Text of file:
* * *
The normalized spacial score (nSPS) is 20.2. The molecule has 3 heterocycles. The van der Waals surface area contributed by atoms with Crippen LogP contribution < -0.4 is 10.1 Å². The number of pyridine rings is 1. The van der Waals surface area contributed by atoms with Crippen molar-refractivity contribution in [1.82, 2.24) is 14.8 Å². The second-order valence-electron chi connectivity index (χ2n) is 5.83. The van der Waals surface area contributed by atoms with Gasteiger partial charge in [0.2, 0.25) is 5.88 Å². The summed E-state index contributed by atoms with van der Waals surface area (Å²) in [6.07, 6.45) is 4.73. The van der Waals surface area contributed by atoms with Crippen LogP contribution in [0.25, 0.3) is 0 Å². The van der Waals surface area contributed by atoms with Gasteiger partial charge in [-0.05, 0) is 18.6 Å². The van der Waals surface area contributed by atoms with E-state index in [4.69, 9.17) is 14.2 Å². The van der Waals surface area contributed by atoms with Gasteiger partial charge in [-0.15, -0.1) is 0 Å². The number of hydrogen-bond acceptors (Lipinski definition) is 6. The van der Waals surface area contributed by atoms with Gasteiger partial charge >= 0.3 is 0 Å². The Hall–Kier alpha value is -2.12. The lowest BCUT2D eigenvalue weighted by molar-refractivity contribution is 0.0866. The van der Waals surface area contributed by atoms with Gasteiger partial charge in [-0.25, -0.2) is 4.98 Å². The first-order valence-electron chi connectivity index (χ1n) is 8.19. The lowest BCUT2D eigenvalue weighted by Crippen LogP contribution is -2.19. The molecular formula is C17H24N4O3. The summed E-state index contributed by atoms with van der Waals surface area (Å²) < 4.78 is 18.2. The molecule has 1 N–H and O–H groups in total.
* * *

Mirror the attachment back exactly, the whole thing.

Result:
The normalized spacial score (nSPS) is 20.2. The molecule has 3 heterocycles. The van der Waals surface area contributed by atoms with Crippen LogP contribution < -0.4 is 10.1 Å². The number of pyridine rings is 1. The van der Waals surface area contributed by atoms with Crippen molar-refractivity contribution in [1.82, 2.24) is 14.8 Å². The second-order valence-electron chi connectivity index (χ2n) is 5.83. The van der Waals surface area contributed by atoms with Gasteiger partial charge in [0.2, 0.25) is 5.88 Å². The summed E-state index contributed by atoms with van der Waals surface area (Å²) in [6.07, 6.45) is 4.73. The van der Waals surface area contributed by atoms with Crippen LogP contribution in [0.25, 0.3) is 0 Å². The van der Waals surface area contributed by atoms with Gasteiger partial charge in [-0.05, 0) is 18.6 Å². The van der Waals surface area contributed by atoms with E-state index in [4.69, 9.17) is 14.2 Å². The van der Waals surface area contributed by atoms with Gasteiger partial charge in [-0.15, -0.1) is 0 Å². The number of hydrogen-bond acceptors (Lipinski definition) is 6. The van der Waals surface area contributed by atoms with Gasteiger partial charge >= 0.3 is 0 Å². The Hall–Kier alpha value is -2.12. The lowest BCUT2D eigenvalue weighted by molar-refractivity contribution is 0.0866. The van der Waals surface area contributed by atoms with Gasteiger partial charge in [-0.25, -0.2) is 4.98 Å². The first-order valence-electron chi connectivity index (χ1n) is 8.19. The lowest BCUT2D eigenvalue weighted by Crippen LogP contribution is -2.19. The molecular formula is C17H24N4O3. The summed E-state index contributed by atoms with van der Waals surface area (Å²) < 4.78 is 18.2. The molecule has 1 N–H and O–H groups in total.